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Do board contacts matter? : an analysis of the relationship between boards of directors’ ties and the performance of Australia’s largest companies.

Smith, Kevin John (2009) Do board contacts matter? : an analysis of the relationship between boards of directors’ ties and the performance of Australia’s largest companies. .

Abstract

Boards of directors are thought to provide access to a wealth of knowledge and resources for the companies they serve, and are considered important to corporate governance. Under the Resource Based View (RBV) of the firm (Wernerfelt, 1984) boards are viewed as a strategic resource available to firms. As a consequence there has been a significant research effort aimed at establishing a link between board attributes and company performance. In this thesis I explore and extend the study of interlocking directorships (Mizruchi, 1996; Scott 1991a) by examining the links between directors’ opportunity networks and firm performance. Specifically, I use resource dependence theory (Pfeffer & Salancik, 1978) and social capital theory (Burt, 1980b; Coleman, 1988) as the basis for a new measure of a board’s opportunity network. I contend that both directors’ formal company ties and their social ties determine a director’s opportunity network through which they are able to access and mobilise resources for their firms. This approach is based on recent studies that suggest the measurement of interlocks at the director level, rather than at the firm level, may be a more reliable indicator of this phenomenon. This research uses publicly available data drawn from Australia’s top-105 listed companies and their directors in 1999. I employ Social Network Analysis (SNA) (Scott, 1991b) using the UCINET software to analyse the individual director’s formal and social networks. SNA is used to measure a the number of ties a director has to other directors in the top-105 company director network at both one and two degrees of separation, that is, direct ties and indirect (or ‘friend of a friend’) ties. These individual measures of director connectedness are aggregated to produce a board-level network metric for comparison with measures of a firm’s performance using multiple regression analysis. Performance is measured with accounting-based and market-based measures. Findings indicate that better-connected boards are associated with higher market-based company performance (measured by Tobin’s q). However, weaker and mostly unreliable associations were found for accounting-based performance measure ROA. Furthermore, formal (or corporate) network ties are a stronger predictor of market performance than total network ties (comprising social and corporate ties). Similarly, strong ties (connectedness at degree-1) are better predictors of performance than weak ties (connectedness at degree-2). My research makes four contributions to the literature on director interlocks. First, it extends a new way of measuring a board’s opportunity network based on the director rather than the company as the unit of interlock. Second, it establishes evidence of a relationship between market-based measures of firm performance and the connectedness of that firm’s board. Third, it establishes that director’s formal corporate ties matter more to market-based firm performance than their social ties. Fourth, it establishes that director’s strong direct ties are more important to market-based performance than weak ties. The thesis concludes with implications for research and practice, including a more speculative interpretation of these results. In particular, I raise the possibility of reverse causality – that is networked directors seek to join high-performing companies. Thus, the relationship may be a result of symbolic action by companies seeking to increase the legitimacy of their firms rather than a reflection of the social capital available to the companies. This is an important consideration worthy of future investigation.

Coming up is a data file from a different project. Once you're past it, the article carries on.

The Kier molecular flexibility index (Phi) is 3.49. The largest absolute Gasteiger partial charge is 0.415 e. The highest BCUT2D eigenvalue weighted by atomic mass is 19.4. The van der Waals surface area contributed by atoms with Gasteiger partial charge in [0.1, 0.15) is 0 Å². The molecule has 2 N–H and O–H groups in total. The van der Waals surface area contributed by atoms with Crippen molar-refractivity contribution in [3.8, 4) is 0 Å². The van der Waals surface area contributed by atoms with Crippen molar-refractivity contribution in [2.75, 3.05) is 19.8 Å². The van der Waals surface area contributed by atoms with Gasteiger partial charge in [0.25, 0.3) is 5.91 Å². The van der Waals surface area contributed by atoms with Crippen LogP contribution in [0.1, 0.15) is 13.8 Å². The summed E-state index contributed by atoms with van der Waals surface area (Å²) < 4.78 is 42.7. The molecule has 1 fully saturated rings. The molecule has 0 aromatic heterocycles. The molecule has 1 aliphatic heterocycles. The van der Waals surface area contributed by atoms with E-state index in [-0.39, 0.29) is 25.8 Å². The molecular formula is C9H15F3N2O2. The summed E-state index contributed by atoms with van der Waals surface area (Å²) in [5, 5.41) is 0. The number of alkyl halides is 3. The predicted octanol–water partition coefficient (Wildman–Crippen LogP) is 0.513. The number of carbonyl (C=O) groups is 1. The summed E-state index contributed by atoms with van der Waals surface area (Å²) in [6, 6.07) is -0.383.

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ID Code: 32188
Item Type: QUT Thesis (Masters by Research)
Supervisor: Nicholson, Gavin& Gallery, Natalie
Keywords: corporate governance, boards of directors, directors, networks, social capital, interlocks, resource dependence
Divisions: Current > QUT Faculties and Divisions > QUT Business School
Current > Schools > School of Accountancy
Institution: Queensland University of Technology
Deposited On: 12 May 2010 15:05
Last Modified: 29 Oct 2011 05:56

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